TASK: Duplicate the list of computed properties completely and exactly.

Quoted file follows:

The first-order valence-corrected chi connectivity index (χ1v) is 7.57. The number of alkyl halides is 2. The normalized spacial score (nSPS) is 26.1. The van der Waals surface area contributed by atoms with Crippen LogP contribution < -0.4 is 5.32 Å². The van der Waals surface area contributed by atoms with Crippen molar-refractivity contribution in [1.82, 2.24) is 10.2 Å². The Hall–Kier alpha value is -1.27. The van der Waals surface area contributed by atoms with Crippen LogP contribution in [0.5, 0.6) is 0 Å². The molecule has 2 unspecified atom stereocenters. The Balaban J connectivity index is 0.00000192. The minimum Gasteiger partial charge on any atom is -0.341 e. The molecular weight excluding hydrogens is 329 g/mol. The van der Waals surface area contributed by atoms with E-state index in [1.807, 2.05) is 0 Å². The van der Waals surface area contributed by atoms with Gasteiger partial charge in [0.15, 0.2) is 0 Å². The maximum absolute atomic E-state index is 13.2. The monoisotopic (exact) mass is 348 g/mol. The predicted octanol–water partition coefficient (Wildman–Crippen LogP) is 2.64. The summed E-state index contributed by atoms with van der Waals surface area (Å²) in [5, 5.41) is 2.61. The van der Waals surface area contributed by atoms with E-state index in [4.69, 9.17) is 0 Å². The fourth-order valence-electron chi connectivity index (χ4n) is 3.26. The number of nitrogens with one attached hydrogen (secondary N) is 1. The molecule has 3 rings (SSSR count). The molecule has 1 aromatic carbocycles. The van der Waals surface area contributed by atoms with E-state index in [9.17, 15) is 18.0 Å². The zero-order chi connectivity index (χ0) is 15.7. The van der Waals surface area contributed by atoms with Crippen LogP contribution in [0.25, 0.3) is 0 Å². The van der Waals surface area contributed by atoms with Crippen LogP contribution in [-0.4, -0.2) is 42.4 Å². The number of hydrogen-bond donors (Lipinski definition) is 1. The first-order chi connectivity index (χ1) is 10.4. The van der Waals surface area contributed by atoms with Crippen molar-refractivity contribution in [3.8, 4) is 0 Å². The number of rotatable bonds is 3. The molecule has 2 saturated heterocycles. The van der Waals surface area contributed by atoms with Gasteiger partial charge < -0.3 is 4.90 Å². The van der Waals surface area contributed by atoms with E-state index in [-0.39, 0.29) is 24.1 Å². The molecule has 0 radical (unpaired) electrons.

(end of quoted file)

The first-order valence-corrected chi connectivity index (χ1v) is 7.57. The number of alkyl halides is 2. The normalized spacial score (nSPS) is 26.1. The van der Waals surface area contributed by atoms with Crippen LogP contribution < -0.4 is 5.32 Å². The van der Waals surface area contributed by atoms with Crippen molar-refractivity contribution in [1.82, 2.24) is 10.2 Å². The Hall–Kier alpha value is -1.27. The van der Waals surface area contributed by atoms with Crippen LogP contribution in [0.5, 0.6) is 0 Å². The molecule has 2 unspecified atom stereocenters. The Balaban J connectivity index is 0.00000192. The minimum Gasteiger partial charge on any atom is -0.341 e. The molecular weight excluding hydrogens is 329 g/mol. The van der Waals surface area contributed by atoms with E-state index in [1.807, 2.05) is 0 Å². The van der Waals surface area contributed by atoms with Gasteiger partial charge in [0.15, 0.2) is 0 Å². The maximum absolute atomic E-state index is 13.2. The monoisotopic (exact) mass is 348 g/mol. The predicted octanol–water partition coefficient (Wildman–Crippen LogP) is 2.64. The summed E-state index contributed by atoms with van der Waals surface area (Å²) in [5, 5.41) is 2.61. The van der Waals surface area contributed by atoms with E-state index in [4.69, 9.17) is 0 Å². The fourth-order valence-electron chi connectivity index (χ4n) is 3.26. The number of nitrogens with one attached hydrogen (secondary N) is 1. The molecule has 3 rings (SSSR count). The molecule has 1 aromatic carbocycles. The van der Waals surface area contributed by atoms with E-state index in [9.17, 15) is 18.0 Å². The zero-order chi connectivity index (χ0) is 15.7. The van der Waals surface area contributed by atoms with Crippen LogP contribution in [0.25, 0.3) is 0 Å². The van der Waals surface area contributed by atoms with Crippen LogP contribution in [-0.4, -0.2) is 42.4 Å². The number of hydrogen-bond donors (Lipinski definition) is 1. The first-order chi connectivity index (χ1) is 10.4. The van der Waals surface area contributed by atoms with Crippen molar-refractivity contribution in [3.8, 4) is 0 Å². The number of rotatable bonds is 3. The molecule has 2 saturated heterocycles. The van der Waals surface area contributed by atoms with Gasteiger partial charge < -0.3 is 4.90 Å². The van der Waals surface area contributed by atoms with E-state index in [-0.39, 0.29) is 24.1 Å². The molecule has 0 radical (unpaired) electrons.